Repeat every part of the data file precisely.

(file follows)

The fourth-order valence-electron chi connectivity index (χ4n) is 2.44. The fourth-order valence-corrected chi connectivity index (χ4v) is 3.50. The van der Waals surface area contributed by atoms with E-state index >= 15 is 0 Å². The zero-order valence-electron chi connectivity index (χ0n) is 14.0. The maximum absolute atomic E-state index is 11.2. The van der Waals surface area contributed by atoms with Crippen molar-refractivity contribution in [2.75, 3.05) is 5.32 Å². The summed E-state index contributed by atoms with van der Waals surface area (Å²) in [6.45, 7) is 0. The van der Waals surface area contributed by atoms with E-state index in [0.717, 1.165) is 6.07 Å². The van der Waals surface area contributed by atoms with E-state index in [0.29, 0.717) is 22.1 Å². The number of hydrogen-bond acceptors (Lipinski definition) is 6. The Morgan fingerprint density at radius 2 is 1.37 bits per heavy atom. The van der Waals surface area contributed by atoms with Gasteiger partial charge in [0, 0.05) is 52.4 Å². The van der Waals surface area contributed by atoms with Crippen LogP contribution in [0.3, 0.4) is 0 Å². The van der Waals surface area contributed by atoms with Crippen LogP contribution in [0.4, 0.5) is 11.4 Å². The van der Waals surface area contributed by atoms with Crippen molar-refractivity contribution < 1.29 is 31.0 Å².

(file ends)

The fourth-order valence-electron chi connectivity index (χ4n) is 2.44. The fourth-order valence-corrected chi connectivity index (χ4v) is 3.50. The van der Waals surface area contributed by atoms with E-state index >= 15 is 0 Å². The zero-order valence-electron chi connectivity index (χ0n) is 14.0. The maximum absolute atomic E-state index is 11.2. The van der Waals surface area contributed by atoms with Crippen molar-refractivity contribution in [2.75, 3.05) is 5.32 Å². The summed E-state index contributed by atoms with van der Waals surface area (Å²) in [6.45, 7) is 0. The van der Waals surface area contributed by atoms with E-state index in [0.717, 1.165) is 6.07 Å². The van der Waals surface area contributed by atoms with E-state index in [0.29, 0.717) is 22.1 Å². The number of hydrogen-bond acceptors (Lipinski definition) is 6. The Morgan fingerprint density at radius 2 is 1.37 bits per heavy atom. The van der Waals surface area contributed by atoms with Gasteiger partial charge in [0, 0.05) is 52.4 Å². The van der Waals surface area contributed by atoms with Crippen LogP contribution in [0.3, 0.4) is 0 Å². The van der Waals surface area contributed by atoms with Crippen LogP contribution in [0.4, 0.5) is 11.4 Å². The van der Waals surface area contributed by atoms with Crippen molar-refractivity contribution < 1.29 is 31.0 Å².